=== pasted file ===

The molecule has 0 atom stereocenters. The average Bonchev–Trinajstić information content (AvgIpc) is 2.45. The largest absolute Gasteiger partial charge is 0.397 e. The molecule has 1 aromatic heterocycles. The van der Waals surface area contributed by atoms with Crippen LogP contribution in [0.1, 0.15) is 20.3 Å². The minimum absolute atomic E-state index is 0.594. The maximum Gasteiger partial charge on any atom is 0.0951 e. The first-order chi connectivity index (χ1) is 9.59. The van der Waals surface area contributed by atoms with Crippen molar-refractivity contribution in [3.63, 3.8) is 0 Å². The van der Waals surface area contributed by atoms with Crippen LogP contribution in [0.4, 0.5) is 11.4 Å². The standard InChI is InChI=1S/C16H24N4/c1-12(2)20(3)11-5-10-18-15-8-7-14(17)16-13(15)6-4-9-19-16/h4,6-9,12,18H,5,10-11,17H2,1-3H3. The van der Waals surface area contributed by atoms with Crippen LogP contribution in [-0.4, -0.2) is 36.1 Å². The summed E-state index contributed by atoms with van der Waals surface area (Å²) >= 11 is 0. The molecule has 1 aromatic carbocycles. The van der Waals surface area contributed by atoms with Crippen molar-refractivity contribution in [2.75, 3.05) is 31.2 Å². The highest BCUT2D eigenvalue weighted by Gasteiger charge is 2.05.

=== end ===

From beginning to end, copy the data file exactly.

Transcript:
The molecule has 0 atom stereocenters. The average Bonchev–Trinajstić information content (AvgIpc) is 2.45. The largest absolute Gasteiger partial charge is 0.397 e. The molecule has 1 aromatic heterocycles. The van der Waals surface area contributed by atoms with Crippen LogP contribution in [0.1, 0.15) is 20.3 Å². The minimum absolute atomic E-state index is 0.594. The maximum Gasteiger partial charge on any atom is 0.0951 e. The first-order chi connectivity index (χ1) is 9.59. The van der Waals surface area contributed by atoms with Crippen molar-refractivity contribution in [3.63, 3.8) is 0 Å². The van der Waals surface area contributed by atoms with Crippen LogP contribution in [0.4, 0.5) is 11.4 Å². The standard InChI is InChI=1S/C16H24N4/c1-12(2)20(3)11-5-10-18-15-8-7-14(17)16-13(15)6-4-9-19-16/h4,6-9,12,18H,5,10-11,17H2,1-3H3. The van der Waals surface area contributed by atoms with Crippen LogP contribution in [-0.4, -0.2) is 36.1 Å². The summed E-state index contributed by atoms with van der Waals surface area (Å²) >= 11 is 0. The molecule has 1 aromatic carbocycles. The van der Waals surface area contributed by atoms with Crippen molar-refractivity contribution in [2.75, 3.05) is 31.2 Å². The highest BCUT2D eigenvalue weighted by Gasteiger charge is 2.05.